Dai Qing and the Nobel Peace Prize ceremony

China dissident writer to attend Nobel ceremony

(November 7, 2010) AFP report on Dai Qing’s pledge to attend the Nobel Peace Prize award ceremony for Liu Xiaobo.

BEIJING — A leading Chinese dissident writer will attend the Nobel ceremony in Norway, an activist group said Sunday, despite a crackdown on supporters of this year’s jailed peace prize laureate Liu Xiaobo.

Dai Qing, a prominent journalist and environmental campaigner, said she would attend if the Chinese government did not release Liu or allow others to go on his behalf, environmental advocacy group Probe International said.

Dai is a fellow of the Toronto-based group and is currently in Canada on a speaking tour, the group said in an email to AFP.

Liu, who was sentenced to 11 years in prison last December on subversion charges after co-authoring a manifesto calling for political reform in China, was announced as the winner of the Nobel Peace Prize on October 8 — enraging China’s rulers.

His wife Liu Xia was immediately placed under house arrest. Unable to freely leave her home, she issued an open letter last month inviting over 100 of her husband’s friends to go to receive the award on his behalf in Oslo on December 10.

Since the announcement of the prize, scores of dissidents, lawyers and professors on that list have either been put under house arrest, or have come under strict surveillance.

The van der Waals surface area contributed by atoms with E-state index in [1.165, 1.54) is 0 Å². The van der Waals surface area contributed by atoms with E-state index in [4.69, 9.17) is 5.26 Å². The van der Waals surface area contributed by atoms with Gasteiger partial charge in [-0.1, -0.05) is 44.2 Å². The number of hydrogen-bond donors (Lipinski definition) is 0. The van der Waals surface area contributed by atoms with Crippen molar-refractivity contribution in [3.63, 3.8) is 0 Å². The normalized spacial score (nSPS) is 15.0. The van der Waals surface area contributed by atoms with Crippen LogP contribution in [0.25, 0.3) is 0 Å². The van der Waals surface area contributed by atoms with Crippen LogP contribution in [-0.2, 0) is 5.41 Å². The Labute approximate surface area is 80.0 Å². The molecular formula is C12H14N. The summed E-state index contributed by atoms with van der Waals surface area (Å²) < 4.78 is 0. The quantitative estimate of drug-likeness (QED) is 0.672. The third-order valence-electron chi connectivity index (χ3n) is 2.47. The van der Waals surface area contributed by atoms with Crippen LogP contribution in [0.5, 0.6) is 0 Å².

“If… no one on Liu Xia?s list is permitted to go abroad through the proper procedures, it happens that I am in Canada now for an academic conference,” Dai, who is also on the list, wrote on Probe International’s website.

“To comfort Xiaobo in prison and Liu Xia under house arrest… then I shall tell the world that it is not true that no Chinese citizen who fights against authoritarianism will be able to attend the grand ceremony in Oslo.”

According to the Hong Kong-based Information Centre for Human Rights and Democracy, Liu’s brothers — who live in China — are also willing to travel to Norway to accept the prize despite concerns police will step up surveillance of their movements.

Dai has long been an outspoken critic of the government, and was herself jailed after the 1989 crackdown on Tiananmen pro-democracy protests.

Read the original article here.

AFP, November 07, 2010

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